Chandigarh, the land of vibrant, hearty and friendly people, is a tier 2 city in the state of Punjab, which serves as the capital of two states: Punjab and Haryana. The World Population Review had estimated the population of Chandigarh to be around 1,169,244 back in 2021. Despite a relatively calmer and easygoing lifestyle most of the people enjoy in Chandigarh, as compared to some of the tier 1 cities like Delhi & Mumbai, the number of people suffering from mental health issues is on the rise, especially since the beginning of the worldwide Covid pandemic.
According to a 2018 study by Dr. Chavan et al. aimed at estimating the prevalence of mental health disorders in Punjab, which was a part of the National Mental Health Survey, 17.94% participants had experienced a mental health disorder in their lifetime, and 13.42% of the participants were currently suffering from a mental health disorder. The percentage is higher in those above the age of 60 and those belonging to rural areas and lower income groups.
Prof BS Chavan, director principal of Government Medical College & Hospital (GMCH), Chandigarh, spoke at the two days national conference of World Association Psychosocial Rehabilitation (WAPR)- Indian Chapter organised at GMCH. Dr. Chavan stated that as much as 13% of Chandigarh’s adult population suffers from commonly diagnosed mental disorders, such as depression, anxiety, OCD, substance abuse & stress related disorders. Mr. Chavan also stated that another 1% of the population suffers from severe mental disorders.
Mind Unwynd interviewed Yashaswini Khanna, 18, a student of Thapar Institute of Engineering And Technology (TIET), Patiala, Punjab, who is currently residing in Chandigarh. Yashaswini stated that even though the initial phase of the pandemic was difficult for her and her friends, they adjusted to the new scenario swiftly. She expressed her disappointment towards not being able to experience “the college life”, i.e studying in the campus, socialising with college mates and visiting new places around. She also stated that the academic life of students has suffered a lot- “Even though online exams are easier and much more convenient for the students, it takes away the very essence of giving exams after learning everything and not referring to the books during the exams. In the long run, online exams will not be healthy for our academic and professional life.”
GMCH also has helplines for the distressed & troubled. Three 24×7 helplines dedicated towards improving the mental health of pandemic-ridden people of the state received 1300 calls in a little more than 2 months since the first nationwide lockdown was imposed in March’20.
However, Prof Priti Arun, who is in-charge of the psychiatry ward at GMCH, told The Times of India (TOI) in a conversation that most people who called these helplines mainly enquired about Covid related problems and updates, and only a few people talked about their mental health issues. This could be attributed to the hesitation people in our country experience while talking about their mental and emotional issues, owing to the taboo and stereotypes people have in our society.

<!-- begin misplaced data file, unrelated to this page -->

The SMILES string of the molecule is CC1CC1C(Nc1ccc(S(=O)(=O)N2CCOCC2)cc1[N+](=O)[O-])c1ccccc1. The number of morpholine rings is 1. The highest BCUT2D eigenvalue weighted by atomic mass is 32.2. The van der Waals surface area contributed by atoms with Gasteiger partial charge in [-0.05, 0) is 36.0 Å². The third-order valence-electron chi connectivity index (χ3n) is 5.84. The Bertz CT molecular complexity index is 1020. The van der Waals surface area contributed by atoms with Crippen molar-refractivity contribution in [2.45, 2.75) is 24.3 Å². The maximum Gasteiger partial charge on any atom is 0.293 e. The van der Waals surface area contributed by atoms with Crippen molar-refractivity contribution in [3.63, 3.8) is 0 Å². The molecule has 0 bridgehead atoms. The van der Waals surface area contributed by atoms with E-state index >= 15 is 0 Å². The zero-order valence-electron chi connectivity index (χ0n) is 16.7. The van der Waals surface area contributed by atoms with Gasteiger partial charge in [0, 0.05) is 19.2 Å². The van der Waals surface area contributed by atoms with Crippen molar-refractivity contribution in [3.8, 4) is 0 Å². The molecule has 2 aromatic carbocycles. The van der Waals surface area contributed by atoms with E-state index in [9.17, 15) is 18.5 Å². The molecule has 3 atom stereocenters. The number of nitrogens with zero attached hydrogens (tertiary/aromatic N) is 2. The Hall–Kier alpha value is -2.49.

The mental health helpline numbers of GMCH are ‘18002063’, ‘172-2660078’ and ‘172-2660178’.
However, a positive ray of hope was shone on the students of Chandigarh University during the initial phase of the pandemic. According to a study conducted by Sonika Kanojia with the purpose of understanding the issues faced by the students of Chandigarh University and their parents during Covid-19 lockdown found that the students were relatively happy with the management of the university, with a swift decision of sending the students back to their homes just a few days after the announcement of the lockdown. Furthermore, those who could not move back to their homes were taken good care of by the management staff of the university.
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Chandigarh population 2021. Chandigarh Population 2021 (Demographics, Maps, Graphs). (n.d.). Retrieved from https://worldpopulationreview.com/world-cities/chandigarh-population
Chavan, B. S., Das, S., Garg, R., Puri, S., & Banavaram, A. A. (2018). Prevalence of mental disorders in Punjab: Findings from National Mental Health Survey. Indian journal of psychiatry, 60(1), 121–126. https://doi.org/10.4103/psychiatry.IndianJPsychiatry_221_17
Kanojia, S. (2021). A study on the challenges being faced by Chandigarh University students and their parents during covid-19 lockdown. Turkish Journal of Computer and Mathematics Education (TURCOMAT). Retrieved from https://turcomat.org/index.php/turkbilmat/article/view/698
Kanwar, S. (2019, May 18). 13 percent of Chandigarh adult population is suffering from common mental disorders: Chandigarh News – Times of India. The Times of India. Retrieved from https://m.timesofindia.com/city/chandigarh/13-percent-of-chandigarh-adult-population-is-suffering-from-common-mental-disorders/articleshow/69387948.cms
Kanwar, S. (2020, June 18). Chandigarh: Mental health helplines on the mind of a few – times of India. The Times of India. Retrieved from https://m-timesofindia-com.cdn.ampproject.org/v/s/m.timesofindia.com/city/chandigarh/chandigarh-mental-health-helplines-on-the-mind-of-a-few/amp_articleshow/76441243.cms?amp_js_v=a6&_gsa=1&usqp=mq331AQKKAFQArABIIACAw%3D%3D#aoh=16427941139255&referrer=https%3A%2F%2Fwww.google.com&_tf=From%20%251%24s